Is your child doing a little dance the whole way home or running to the washroom as soon as you open the door? Parents are sometimes surprised when their children won’t use a school bathroom, and they’re often just as perplexed about how to solve the problem. As a former elementary school teacher and mom of a kindergartner, I’ve witnessed both sides of this firsthand. I also know that without helping your child establish a comfortable bathroom routine, the problem may continue into adulthood. (We all know some adults who still avoid an unfamiliar washroom.)  

Navigating the school bathroom obstacles

There can be any number of reasons why a child may avoid using a school bathroom. Some of the most common, especially for kindergartners, include:

  • Loud flushing toilets.
  • It’s not private.
  • Kids may fear asking for toilet paper.
  • Kids may worry that the toilet will overflow.
  • Kids would rather play or fear missing out on something fun, making going to the bathroom an afterthought.   

Worse, kids are reluctant to talk about it. When they arrive home and you ask if they’ve gone to the bathroom, you’re lucky if you get an answer. Yet they race to the bathroom the minute they get home or do a little dance so they can keep playing. Here in Canada, where we now have all-day kindergarten, this can be a major issue. It doesn’t happen quite as often with kids who have attended daycare because they’ve been exposed to unfamiliar bathrooms from an earlier age.

Although kindergarten teachers are motivated to prevent accidents in the classroom, it’s not always top of mind. Some set up a system of making sure half of their class goes during recess, then the other half during a second break. But it’s important to note that teachers often aren’t allowed to help in the bathroom, so it’s up to you and your child to figure out a solution.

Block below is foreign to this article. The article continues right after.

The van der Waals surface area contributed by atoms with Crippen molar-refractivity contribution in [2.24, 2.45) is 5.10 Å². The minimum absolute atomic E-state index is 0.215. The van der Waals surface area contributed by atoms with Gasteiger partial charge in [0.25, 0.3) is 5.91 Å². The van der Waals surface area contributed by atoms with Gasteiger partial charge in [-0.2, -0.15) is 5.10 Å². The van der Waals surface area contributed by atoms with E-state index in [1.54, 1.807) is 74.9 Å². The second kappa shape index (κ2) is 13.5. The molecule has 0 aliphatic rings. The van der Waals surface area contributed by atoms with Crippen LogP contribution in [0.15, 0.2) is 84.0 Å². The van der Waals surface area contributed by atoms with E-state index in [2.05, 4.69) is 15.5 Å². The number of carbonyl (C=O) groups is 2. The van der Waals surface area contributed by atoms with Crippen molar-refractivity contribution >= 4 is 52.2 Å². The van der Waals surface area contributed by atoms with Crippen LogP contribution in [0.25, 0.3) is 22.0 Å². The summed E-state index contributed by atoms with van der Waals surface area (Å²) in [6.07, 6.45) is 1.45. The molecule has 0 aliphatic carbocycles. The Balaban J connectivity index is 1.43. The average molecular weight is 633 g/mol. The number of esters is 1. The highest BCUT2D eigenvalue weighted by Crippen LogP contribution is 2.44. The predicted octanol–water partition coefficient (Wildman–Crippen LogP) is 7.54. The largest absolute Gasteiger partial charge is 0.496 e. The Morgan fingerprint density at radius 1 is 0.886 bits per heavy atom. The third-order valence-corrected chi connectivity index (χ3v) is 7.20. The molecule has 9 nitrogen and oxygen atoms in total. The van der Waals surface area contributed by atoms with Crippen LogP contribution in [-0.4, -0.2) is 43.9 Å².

Tips for helping kids make the transition and overcome bathroom fears

  • Put kids on a schedule a week before the school year starts. Teach them to go to the bathroom immediately after they get up. Then establish a morning routine. Leave the house at 9 a.m. and go do something. Make a bathroom break, outside of the home, part of your routine.
  • Teach kids Wiping 101. Kids may fear embarrassing smells or tell-tale marks after they use the bathroom. Show them how to wipe thoroughly.
  • Make sure they are regular. I was given free samples of Regular Girl, a blend of probiotics and prebiotic fiber, which promotes regularity and is safe for kids. The great thing about Regular Girl is if they have to go number two, they will go right away. They aren’t sitting on the potty forever. Without it, kids may strain to try to hurry the process. I also recommend teaching your kids to look in the bowl, and understand what ‘regular’ looks like. I use a kid-friendly poop chart to help with the conversation, and to remove the taboo of talking about poop. You can use Regular Girl as a boost of fiber or to help your children get into a routine of using the washroom every day to avoid prolonged constipation.

If you suspect that your child has issues using the school bathroom, talk to their teacher.